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An Unusual Cause of Tachycardia: Focal Nonconvulsive Status Epilepticus Following Acute Head Trauma

Bruce J. Grattan1* and John Leskovan2

1Department of Emergency Medicine, Bon Secours Mercy/St. Vincent Medical Center, Toledo, Ohio, USA

2Department of Trauma Surgery, Bon Secours Mercy/St. Vincent Medical Center, Toledo, Ohio, USA

*Corresponding Author:
Bruce J. Grattan
Department of Emergency Medicine
Bon Secours Mercy/St. Vincent Medical Center
Toledo, Ohio, USA
Tel: +14192514724
Fax: 1-419-251-2698
E-mail: [email protected]; [email protected]

Received Date: November 30, 2020; Accepted Date: December 15, 2020; Published Date: December 22, 2020

Citation: Grattan BJ, Leskovan J (2020) An Unusual Cause of Tachycardia: Focal Nonconvulsive Status Epilepticus Following Acute Head Trauma. Arch Med Vol.12 No.2:7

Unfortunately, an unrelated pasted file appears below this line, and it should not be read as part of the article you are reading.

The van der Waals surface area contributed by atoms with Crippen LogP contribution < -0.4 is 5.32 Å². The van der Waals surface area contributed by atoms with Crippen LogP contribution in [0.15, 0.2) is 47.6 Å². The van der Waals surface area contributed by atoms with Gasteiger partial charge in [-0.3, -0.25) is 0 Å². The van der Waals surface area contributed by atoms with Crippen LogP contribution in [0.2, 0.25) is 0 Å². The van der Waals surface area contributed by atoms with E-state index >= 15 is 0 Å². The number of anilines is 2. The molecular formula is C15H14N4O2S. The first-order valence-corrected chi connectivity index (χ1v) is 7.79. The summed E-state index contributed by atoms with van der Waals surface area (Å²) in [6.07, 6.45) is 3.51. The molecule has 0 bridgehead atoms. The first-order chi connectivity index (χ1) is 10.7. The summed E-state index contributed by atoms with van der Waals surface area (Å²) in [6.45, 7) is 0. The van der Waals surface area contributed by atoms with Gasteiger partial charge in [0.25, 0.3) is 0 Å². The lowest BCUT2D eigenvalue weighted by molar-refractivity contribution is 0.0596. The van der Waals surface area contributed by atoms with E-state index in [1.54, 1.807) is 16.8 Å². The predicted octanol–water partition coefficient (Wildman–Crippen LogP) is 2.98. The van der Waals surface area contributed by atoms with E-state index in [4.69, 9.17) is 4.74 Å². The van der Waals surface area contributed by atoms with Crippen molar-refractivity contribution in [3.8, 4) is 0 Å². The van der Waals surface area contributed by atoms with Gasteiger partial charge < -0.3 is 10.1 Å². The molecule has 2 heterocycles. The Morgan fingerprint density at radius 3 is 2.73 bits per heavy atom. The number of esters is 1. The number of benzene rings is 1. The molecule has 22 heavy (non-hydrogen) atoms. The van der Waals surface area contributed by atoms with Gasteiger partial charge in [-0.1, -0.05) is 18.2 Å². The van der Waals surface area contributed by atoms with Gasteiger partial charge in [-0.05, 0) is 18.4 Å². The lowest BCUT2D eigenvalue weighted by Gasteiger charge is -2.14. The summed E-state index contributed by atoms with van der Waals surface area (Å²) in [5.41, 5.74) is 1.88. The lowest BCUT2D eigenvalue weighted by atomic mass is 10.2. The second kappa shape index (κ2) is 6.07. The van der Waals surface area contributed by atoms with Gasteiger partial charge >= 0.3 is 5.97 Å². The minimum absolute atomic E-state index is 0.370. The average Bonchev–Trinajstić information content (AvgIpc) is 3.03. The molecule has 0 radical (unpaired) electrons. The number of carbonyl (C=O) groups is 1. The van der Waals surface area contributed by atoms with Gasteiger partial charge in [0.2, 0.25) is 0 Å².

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Non-convulsive status epilepticus has traditionally been thought of as a rare condition. There is little data regarding its true incidence but evidence suggests it is far more common than once believed. Non-convulsive status epilepticus can have an array of presentations and can be a diagnostic enigma for those unaware of its existence or those who believe, as it was once taught, that this condition is isolated to critically ill patients in the intensive care unit. Herein, we discuss the case of a patient with a focal traumatic brain injury who was found to be in Non-convulsive status epilepticus. This condition is one that physicians need to consider, especially those physicians caring for patients with traumatic brain injury.